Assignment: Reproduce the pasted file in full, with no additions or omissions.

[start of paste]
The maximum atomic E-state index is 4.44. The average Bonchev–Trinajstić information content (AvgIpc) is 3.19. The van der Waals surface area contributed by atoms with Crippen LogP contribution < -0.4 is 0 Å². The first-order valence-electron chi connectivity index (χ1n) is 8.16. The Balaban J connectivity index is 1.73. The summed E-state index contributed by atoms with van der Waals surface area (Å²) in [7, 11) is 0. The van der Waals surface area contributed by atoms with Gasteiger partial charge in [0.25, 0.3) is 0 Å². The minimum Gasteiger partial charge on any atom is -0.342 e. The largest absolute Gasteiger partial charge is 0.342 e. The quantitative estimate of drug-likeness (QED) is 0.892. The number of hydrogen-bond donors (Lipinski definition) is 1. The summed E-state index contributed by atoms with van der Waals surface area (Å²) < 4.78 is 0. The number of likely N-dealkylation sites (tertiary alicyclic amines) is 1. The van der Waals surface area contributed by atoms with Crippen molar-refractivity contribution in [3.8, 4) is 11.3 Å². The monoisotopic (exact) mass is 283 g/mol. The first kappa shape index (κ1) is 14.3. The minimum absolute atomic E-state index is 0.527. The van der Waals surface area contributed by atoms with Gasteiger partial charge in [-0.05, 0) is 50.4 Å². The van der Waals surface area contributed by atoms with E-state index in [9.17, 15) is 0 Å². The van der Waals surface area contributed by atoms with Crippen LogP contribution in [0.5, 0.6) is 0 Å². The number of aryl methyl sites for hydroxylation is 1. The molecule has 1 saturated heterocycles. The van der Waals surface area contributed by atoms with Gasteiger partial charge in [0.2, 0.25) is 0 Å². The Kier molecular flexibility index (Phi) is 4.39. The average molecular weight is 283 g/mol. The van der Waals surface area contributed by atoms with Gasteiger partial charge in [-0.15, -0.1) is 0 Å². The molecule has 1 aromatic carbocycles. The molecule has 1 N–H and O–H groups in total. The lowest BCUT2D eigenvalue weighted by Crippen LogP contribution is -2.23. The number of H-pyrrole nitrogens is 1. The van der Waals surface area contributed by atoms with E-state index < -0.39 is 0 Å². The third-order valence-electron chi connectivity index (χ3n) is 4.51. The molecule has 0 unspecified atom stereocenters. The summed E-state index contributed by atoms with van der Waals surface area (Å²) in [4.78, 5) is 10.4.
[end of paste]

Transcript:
The maximum atomic E-state index is 4.44. The average Bonchev–Trinajstić information content (AvgIpc) is 3.19. The van der Waals surface area contributed by atoms with Crippen LogP contribution < -0.4 is 0 Å². The first-order valence-electron chi connectivity index (χ1n) is 8.16. The Balaban J connectivity index is 1.73. The summed E-state index contributed by atoms with van der Waals surface area (Å²) in [7, 11) is 0. The van der Waals surface area contributed by atoms with Gasteiger partial charge in [0.25, 0.3) is 0 Å². The minimum Gasteiger partial charge on any atom is -0.342 e. The largest absolute Gasteiger partial charge is 0.342 e. The quantitative estimate of drug-likeness (QED) is 0.892. The number of hydrogen-bond donors (Lipinski definition) is 1. The summed E-state index contributed by atoms with van der Waals surface area (Å²) < 4.78 is 0. The number of likely N-dealkylation sites (tertiary alicyclic amines) is 1. The van der Waals surface area contributed by atoms with Crippen molar-refractivity contribution in [3.8, 4) is 11.3 Å². The monoisotopic (exact) mass is 283 g/mol. The first kappa shape index (κ1) is 14.3. The minimum absolute atomic E-state index is 0.527. The van der Waals surface area contributed by atoms with Gasteiger partial charge in [-0.05, 0) is 50.4 Å². The van der Waals surface area contributed by atoms with E-state index in [9.17, 15) is 0 Å². The van der Waals surface area contributed by atoms with Crippen LogP contribution in [0.5, 0.6) is 0 Å². The number of aryl methyl sites for hydroxylation is 1. The molecule has 1 saturated heterocycles. The van der Waals surface area contributed by atoms with Gasteiger partial charge in [0.2, 0.25) is 0 Å². The Kier molecular flexibility index (Phi) is 4.39. The average molecular weight is 283 g/mol. The van der Waals surface area contributed by atoms with Gasteiger partial charge in [-0.15, -0.1) is 0 Å². The molecule has 1 aromatic carbocycles. The molecule has 1 N–H and O–H groups in total. The lowest BCUT2D eigenvalue weighted by Crippen LogP contribution is -2.23. The number of H-pyrrole nitrogens is 1. The van der Waals surface area contributed by atoms with E-state index < -0.39 is 0 Å². The third-order valence-electron chi connectivity index (χ3n) is 4.51. The molecule has 0 unspecified atom stereocenters. The summed E-state index contributed by atoms with van der Waals surface area (Å²) in [4.78, 5) is 10.4.